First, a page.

This week’s found in the classifieds is unabashedly American. Not only that, it’s one for the long-roof lovers out there, so if you like estate cars - or as we like to say in the States, wagons - then we have a treat for you. This is a special wagon too, because it represents the very last of the big body-on-frame estates that took millions of American families on cross-country journeys for decades. I’m talking about the 1994 - 1996 Buick Roadmaster Estate Station Wagon, and for those who don’t really know why these 18ft-long land barges are special, let me enlighten you.
For starters, they wield the same 5.7-litre LT-1 V8 as the infamous Chevrolet Impala SS of the same period, making 260bhp. That engine also powered Corvettes to the tune of 300bhp, so there’s plenty of easily accessible horsepower to be had without much effort.
The wagons also had shorter gear ratios for towing, and many came straight from the factory with a limited-slip differential. Yeah, the Rhody estates weigh over 2000kg, but you still have a gutzy V8 driving the rear wheels with a limited-slip differential. Yes my friends, the ingredients are there for something epic.
Some people have caught onto this, because the lower-mile wagons in good condition are starting to go up in price. Be patient in your searching, however, and you can find Roadmasters like this 1994 model selling on eBay near Cleveland Ohio for $4000. But here’s the thing - I’d bet very good money you could buy this car for $2500, possibly even less. $4000 is the buy-it-now price, but the no-reserve auction opens at $3000 and with just a few hours left, there isn’t a single bid.
Why is this one so cheap? For starters it has a rebuilt title - the seller says someone wiped out the passenger front fender, which was replaced along with all the mechanical bits up front. The exterior trim also looks fairly beat up around the outside; there’s a little bit of rust on the rear quarter, it needs new tyres and the air lines for the load-levelling suspension need redoing. Sounds like a bit of a fixer-upper.
Here’s where I can speak from a bit of direct experience. I’ve owned one of these, and the issues described aren’t that tough to handle. The air lines could be tricky, but that’s only for the load-levelling option. The suspension itself is fine (and actually, all fairly new according to the seller), and the crusty trim is remedied in a weekend with a bit of elbow grease, polish, adhesive remover and some automotive spray paint. The rust is in a spot that’s easy to patch for a do-it-yourselfer with minimal skill, or just leave it alone if you don’t fancy getting your hands dirty. This is a body-on-frame car so it’s not going to hurt the rigidity at all.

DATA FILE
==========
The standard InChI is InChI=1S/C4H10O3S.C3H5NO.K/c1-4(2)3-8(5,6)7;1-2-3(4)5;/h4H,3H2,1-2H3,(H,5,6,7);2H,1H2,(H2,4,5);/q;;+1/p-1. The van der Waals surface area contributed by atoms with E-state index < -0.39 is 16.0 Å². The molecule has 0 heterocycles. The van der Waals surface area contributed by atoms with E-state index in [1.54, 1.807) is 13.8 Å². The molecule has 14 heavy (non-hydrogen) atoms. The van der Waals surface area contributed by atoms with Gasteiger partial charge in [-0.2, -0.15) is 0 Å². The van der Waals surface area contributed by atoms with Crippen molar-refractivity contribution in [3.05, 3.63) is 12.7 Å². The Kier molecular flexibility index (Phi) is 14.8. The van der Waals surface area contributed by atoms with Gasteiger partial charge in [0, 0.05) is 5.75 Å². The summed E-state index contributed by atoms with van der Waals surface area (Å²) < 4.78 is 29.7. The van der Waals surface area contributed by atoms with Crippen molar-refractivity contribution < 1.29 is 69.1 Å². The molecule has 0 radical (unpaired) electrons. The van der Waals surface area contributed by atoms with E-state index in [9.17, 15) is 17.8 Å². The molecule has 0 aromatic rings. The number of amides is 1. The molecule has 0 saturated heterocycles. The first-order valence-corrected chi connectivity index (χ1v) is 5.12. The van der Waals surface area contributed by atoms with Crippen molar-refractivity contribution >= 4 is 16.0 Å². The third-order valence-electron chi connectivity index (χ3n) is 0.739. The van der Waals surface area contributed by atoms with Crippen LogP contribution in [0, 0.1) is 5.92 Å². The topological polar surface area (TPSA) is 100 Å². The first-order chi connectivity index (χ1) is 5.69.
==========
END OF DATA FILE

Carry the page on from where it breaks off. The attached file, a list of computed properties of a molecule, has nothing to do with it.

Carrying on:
Now if the rest of the car was still all original, I’d say pass. But the seller lists a replaced transmission, rebuilt rear-end, completely rebuilt front end including steering and suspension, new carpet, new exhaust, and a bunch of other little bits.
Plus, it’s riding on 17-inch American Racing Torque Thrust wheels, which are about $700 on their own. It runs and drives well right now, it’s had considerable maintenance, and the existing issues are minor. And for those like me who fuss over air conditioning, it’s listed as fully functional. Bonus.
So while most people might see an old wagon that’s seen better days, I see a car that can look pretty darn good with just some polish, a rattle can of paint and a weekend’s worth of effort. I see a car that has recent suspension work all around, recent steering work, a lower mile transmission and a rebuilt limited-slip differential. At $2500 the rebuilt title makes little difference to me, though if I were thinking of buying this to fix up and flip I’d have to offer a bit less.
But, if I were looking for something cheap, muscular and rear-wheel drive that could also grab some attention, I’d be flipping my lid over this. Furthermore, if I were looking for a rear-wheel drive project in America that wasn’t a Mustang or Camaro, this is a great shout as you can buy conversion kits to install six-speed manual transmissions in these cars.
There are step-by-step procedures for performing LS swaps, or dip into the LT-1’s extensive aftermarket support and build the existing engine. And keep in mind, this car already has thousands of dollars in recent maintenance, not to mention the American Racing wheels.
If the auction ends without a bid, call the seller and offer $2000 since it has a rebuilt title and needs some work, then close the deal at $2500. Even if you leave it completely stock, you’ll be amazed at how much fun these big estates are to drive. Or, add $7500 and create a properly fast cruiser with a manual transmission and more cool points than you could possibly imagine for a $10,000 investment.